Tempe, AZ’s Airpark Graphics uses recycled material for a public market’s signage.
By Steve Aust
Phoenix and surrounding Maricopa County, which also includes Tempe, Mesa, Glendale and other sizeable cities, have evolved into one of the trendier places in the U.S. to call home. Urban amenities, coupled with proximity to picturesque desertscapes and ample outdoor recreation, have contributed to the county’s estimated 27% population growth from 2000 to 2008.
With this major population upswing, retail and entertainment venues have sprouted. However, economically challenging conditions and arid Arizona’s inherently limited natural resources can make new construction a financially daunting task.
Owners of the Phoenix Public Market aimed to be “green” and economical in the development of its sign program. The non-profit entity donates its proceeds to Community Food Connections, which seeks to alleviate hunger for needy families through community-based initiatives and economic development.
Airpark Signs & Graphics (Tempe) developed the system. Reflective of the facility, a converted warehouse whose build-out entails the use of 80% recycled and repurposed materials, Airpark owner Gretchen Cherrill also resourcefully selected materials; Tom Martin, a freelance designer, developed the graphics.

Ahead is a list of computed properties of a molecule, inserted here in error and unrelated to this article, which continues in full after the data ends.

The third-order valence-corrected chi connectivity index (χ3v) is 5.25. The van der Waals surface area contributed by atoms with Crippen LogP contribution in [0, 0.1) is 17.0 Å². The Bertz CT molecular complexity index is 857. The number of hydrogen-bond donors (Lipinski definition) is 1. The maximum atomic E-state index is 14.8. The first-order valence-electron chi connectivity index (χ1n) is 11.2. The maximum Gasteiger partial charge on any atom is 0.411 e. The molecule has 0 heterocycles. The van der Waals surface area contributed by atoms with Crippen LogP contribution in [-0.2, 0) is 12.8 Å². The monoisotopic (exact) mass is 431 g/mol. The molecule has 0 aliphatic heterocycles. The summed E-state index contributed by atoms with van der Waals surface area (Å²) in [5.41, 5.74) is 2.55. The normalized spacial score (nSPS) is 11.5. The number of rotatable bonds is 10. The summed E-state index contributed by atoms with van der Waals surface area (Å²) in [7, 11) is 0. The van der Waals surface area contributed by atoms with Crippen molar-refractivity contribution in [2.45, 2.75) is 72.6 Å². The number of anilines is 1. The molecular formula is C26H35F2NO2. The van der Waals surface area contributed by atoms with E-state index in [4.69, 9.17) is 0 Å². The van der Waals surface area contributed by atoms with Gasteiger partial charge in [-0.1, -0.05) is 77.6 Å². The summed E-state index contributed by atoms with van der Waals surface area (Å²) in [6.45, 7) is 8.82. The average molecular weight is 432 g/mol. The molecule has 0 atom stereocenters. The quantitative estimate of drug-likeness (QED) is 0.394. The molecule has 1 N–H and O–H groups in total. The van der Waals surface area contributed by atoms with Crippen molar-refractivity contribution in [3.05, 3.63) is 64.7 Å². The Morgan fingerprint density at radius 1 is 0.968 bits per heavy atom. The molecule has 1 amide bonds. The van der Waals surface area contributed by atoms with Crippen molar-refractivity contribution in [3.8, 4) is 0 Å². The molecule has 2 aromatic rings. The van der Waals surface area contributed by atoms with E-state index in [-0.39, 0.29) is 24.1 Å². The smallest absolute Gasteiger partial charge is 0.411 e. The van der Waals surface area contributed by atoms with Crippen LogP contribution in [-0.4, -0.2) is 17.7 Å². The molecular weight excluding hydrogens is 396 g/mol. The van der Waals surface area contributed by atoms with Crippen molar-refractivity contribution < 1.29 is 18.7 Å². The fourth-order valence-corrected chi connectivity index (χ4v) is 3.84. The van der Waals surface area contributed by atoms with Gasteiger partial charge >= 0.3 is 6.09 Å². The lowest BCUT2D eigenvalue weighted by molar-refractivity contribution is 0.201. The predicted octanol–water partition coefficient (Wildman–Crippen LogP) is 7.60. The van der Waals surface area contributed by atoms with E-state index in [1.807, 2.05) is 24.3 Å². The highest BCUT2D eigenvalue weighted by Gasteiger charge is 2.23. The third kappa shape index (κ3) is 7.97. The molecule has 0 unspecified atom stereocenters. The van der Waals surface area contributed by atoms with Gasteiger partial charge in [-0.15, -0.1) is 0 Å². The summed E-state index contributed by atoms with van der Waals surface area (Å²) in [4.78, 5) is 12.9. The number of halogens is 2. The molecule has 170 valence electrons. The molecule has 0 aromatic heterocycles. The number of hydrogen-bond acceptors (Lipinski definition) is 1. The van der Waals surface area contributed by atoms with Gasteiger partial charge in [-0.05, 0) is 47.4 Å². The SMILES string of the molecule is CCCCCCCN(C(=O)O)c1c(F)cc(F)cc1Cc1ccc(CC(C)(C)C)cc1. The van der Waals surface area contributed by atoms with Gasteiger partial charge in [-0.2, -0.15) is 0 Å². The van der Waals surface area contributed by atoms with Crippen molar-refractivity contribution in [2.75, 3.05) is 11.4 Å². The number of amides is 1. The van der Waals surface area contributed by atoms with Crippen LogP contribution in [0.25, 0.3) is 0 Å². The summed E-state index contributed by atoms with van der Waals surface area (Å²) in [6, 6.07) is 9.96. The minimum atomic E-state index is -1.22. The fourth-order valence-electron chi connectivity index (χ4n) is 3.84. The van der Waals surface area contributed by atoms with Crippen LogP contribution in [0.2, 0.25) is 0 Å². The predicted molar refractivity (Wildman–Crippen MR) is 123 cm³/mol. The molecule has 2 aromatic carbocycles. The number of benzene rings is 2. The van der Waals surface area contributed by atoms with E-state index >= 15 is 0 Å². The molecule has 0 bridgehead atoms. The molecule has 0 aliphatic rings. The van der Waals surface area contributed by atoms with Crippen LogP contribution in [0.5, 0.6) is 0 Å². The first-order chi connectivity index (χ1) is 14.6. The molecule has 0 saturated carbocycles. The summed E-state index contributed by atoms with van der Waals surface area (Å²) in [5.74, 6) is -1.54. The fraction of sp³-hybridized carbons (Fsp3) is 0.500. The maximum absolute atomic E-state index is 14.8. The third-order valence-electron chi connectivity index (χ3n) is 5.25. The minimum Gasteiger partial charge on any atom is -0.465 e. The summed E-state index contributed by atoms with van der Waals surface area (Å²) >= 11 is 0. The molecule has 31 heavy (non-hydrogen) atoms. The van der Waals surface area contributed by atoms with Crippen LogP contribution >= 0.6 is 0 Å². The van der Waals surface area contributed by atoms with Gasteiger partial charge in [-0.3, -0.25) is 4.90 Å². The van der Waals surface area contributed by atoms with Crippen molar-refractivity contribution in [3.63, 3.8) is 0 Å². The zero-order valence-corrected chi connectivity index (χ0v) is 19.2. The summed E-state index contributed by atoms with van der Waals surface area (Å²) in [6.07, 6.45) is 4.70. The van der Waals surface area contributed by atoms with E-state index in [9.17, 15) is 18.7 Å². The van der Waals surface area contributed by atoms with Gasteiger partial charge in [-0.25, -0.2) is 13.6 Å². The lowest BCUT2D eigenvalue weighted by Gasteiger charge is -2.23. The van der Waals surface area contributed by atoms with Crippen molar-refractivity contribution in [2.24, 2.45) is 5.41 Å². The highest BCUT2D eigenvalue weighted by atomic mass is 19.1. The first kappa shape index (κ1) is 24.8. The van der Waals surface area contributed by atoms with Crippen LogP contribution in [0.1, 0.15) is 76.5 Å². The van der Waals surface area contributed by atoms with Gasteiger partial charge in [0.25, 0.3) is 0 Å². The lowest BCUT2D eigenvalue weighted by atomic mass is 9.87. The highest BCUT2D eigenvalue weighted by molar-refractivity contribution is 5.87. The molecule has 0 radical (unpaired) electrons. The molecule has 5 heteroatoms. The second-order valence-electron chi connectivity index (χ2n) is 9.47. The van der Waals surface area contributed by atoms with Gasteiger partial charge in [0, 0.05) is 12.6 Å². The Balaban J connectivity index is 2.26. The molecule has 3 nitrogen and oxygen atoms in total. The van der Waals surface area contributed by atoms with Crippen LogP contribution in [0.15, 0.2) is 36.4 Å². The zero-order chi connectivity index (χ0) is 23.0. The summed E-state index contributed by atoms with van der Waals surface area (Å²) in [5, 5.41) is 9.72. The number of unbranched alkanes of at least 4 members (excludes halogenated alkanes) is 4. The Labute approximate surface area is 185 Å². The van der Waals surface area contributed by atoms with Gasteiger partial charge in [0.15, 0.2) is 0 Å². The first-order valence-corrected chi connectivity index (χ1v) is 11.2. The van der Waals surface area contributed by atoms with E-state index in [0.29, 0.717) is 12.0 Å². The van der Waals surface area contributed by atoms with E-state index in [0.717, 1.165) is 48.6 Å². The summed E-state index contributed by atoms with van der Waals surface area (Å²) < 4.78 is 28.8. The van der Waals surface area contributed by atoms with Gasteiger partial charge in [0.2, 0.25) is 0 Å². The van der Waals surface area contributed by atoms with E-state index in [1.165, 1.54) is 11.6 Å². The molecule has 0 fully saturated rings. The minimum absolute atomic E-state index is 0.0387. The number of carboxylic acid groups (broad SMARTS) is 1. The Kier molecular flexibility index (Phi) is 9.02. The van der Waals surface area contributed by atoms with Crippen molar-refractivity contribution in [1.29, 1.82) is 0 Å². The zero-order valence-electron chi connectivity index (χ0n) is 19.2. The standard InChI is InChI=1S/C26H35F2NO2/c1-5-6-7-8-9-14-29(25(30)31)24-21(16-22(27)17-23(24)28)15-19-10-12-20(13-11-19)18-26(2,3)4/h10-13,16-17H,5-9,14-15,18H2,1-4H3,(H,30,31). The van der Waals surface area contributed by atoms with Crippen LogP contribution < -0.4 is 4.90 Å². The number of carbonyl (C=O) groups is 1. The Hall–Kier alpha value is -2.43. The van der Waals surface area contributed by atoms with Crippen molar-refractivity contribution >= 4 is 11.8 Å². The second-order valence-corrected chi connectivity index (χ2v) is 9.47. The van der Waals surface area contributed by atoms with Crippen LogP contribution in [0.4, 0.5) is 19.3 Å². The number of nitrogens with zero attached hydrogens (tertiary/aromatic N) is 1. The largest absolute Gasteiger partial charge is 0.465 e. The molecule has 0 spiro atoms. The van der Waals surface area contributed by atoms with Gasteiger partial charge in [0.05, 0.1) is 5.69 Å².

Overhead, interior signs comprise recycled, repainted oil barrels; the interior Market Café letters were routed from reclaimed flooring from Airpark’s warehouse; and, the steel letters that identify the Market’s restrooms and provide countertop graphics entail waterjet-cut scrap. To create curb appeal, the shop fabricated reverse-pan channel letters and a wall-hung, recycled shingle, for which Airpark outsourced direct, flatbed printing.
The Market’s donor wall creatively paid homage to Arizona’s livestock-breeding legacy. Airpark painted cow bells to match the Market’s logo colors and applied vinyl lettering to recognize the Market’s benefactors.
Cherrill said, “This was a very fun project with a most delightful. We shared the project vision and worked together as a team.”
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